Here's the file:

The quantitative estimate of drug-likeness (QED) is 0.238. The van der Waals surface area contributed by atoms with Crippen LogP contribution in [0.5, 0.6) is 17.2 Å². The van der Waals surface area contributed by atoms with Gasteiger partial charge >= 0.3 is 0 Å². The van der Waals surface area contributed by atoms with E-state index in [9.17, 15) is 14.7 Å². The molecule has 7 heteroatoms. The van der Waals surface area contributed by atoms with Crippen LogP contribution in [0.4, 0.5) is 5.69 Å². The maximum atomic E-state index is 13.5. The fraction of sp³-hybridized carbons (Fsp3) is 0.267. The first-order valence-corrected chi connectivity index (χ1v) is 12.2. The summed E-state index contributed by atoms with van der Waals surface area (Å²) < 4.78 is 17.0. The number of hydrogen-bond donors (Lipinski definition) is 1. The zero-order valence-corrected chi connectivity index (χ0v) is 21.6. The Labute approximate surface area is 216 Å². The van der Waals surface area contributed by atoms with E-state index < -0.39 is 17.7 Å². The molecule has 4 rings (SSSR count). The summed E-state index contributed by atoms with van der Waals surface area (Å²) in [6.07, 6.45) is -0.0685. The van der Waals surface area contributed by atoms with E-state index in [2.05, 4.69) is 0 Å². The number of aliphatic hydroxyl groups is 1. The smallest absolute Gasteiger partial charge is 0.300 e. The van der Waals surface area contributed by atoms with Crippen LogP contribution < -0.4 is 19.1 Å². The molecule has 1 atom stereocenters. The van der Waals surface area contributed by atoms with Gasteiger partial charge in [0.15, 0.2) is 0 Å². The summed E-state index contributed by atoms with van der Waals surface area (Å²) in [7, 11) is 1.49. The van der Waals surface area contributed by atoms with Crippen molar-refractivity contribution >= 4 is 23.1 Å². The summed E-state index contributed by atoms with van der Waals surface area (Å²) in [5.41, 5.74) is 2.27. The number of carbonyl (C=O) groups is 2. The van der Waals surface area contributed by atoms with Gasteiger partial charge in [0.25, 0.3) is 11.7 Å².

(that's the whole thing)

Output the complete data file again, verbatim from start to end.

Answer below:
The quantitative estimate of drug-likeness (QED) is 0.238. The van der Waals surface area contributed by atoms with Crippen LogP contribution in [0.5, 0.6) is 17.2 Å². The van der Waals surface area contributed by atoms with Gasteiger partial charge >= 0.3 is 0 Å². The van der Waals surface area contributed by atoms with E-state index in [9.17, 15) is 14.7 Å². The molecule has 7 heteroatoms. The van der Waals surface area contributed by atoms with Crippen LogP contribution in [0.4, 0.5) is 5.69 Å². The maximum atomic E-state index is 13.5. The fraction of sp³-hybridized carbons (Fsp3) is 0.267. The first-order valence-corrected chi connectivity index (χ1v) is 12.2. The summed E-state index contributed by atoms with van der Waals surface area (Å²) < 4.78 is 17.0. The number of hydrogen-bond donors (Lipinski definition) is 1. The zero-order valence-corrected chi connectivity index (χ0v) is 21.6. The Labute approximate surface area is 216 Å². The van der Waals surface area contributed by atoms with E-state index < -0.39 is 17.7 Å². The molecule has 4 rings (SSSR count). The summed E-state index contributed by atoms with van der Waals surface area (Å²) in [6.07, 6.45) is -0.0685. The van der Waals surface area contributed by atoms with E-state index in [2.05, 4.69) is 0 Å². The number of aliphatic hydroxyl groups is 1. The smallest absolute Gasteiger partial charge is 0.300 e. The van der Waals surface area contributed by atoms with Crippen LogP contribution < -0.4 is 19.1 Å². The molecule has 1 atom stereocenters. The van der Waals surface area contributed by atoms with Gasteiger partial charge in [0.15, 0.2) is 0 Å². The summed E-state index contributed by atoms with van der Waals surface area (Å²) in [7, 11) is 1.49. The van der Waals surface area contributed by atoms with Crippen molar-refractivity contribution >= 4 is 23.1 Å². The summed E-state index contributed by atoms with van der Waals surface area (Å²) in [5.41, 5.74) is 2.27. The number of carbonyl (C=O) groups is 2. The van der Waals surface area contributed by atoms with Gasteiger partial charge in [0.25, 0.3) is 11.7 Å².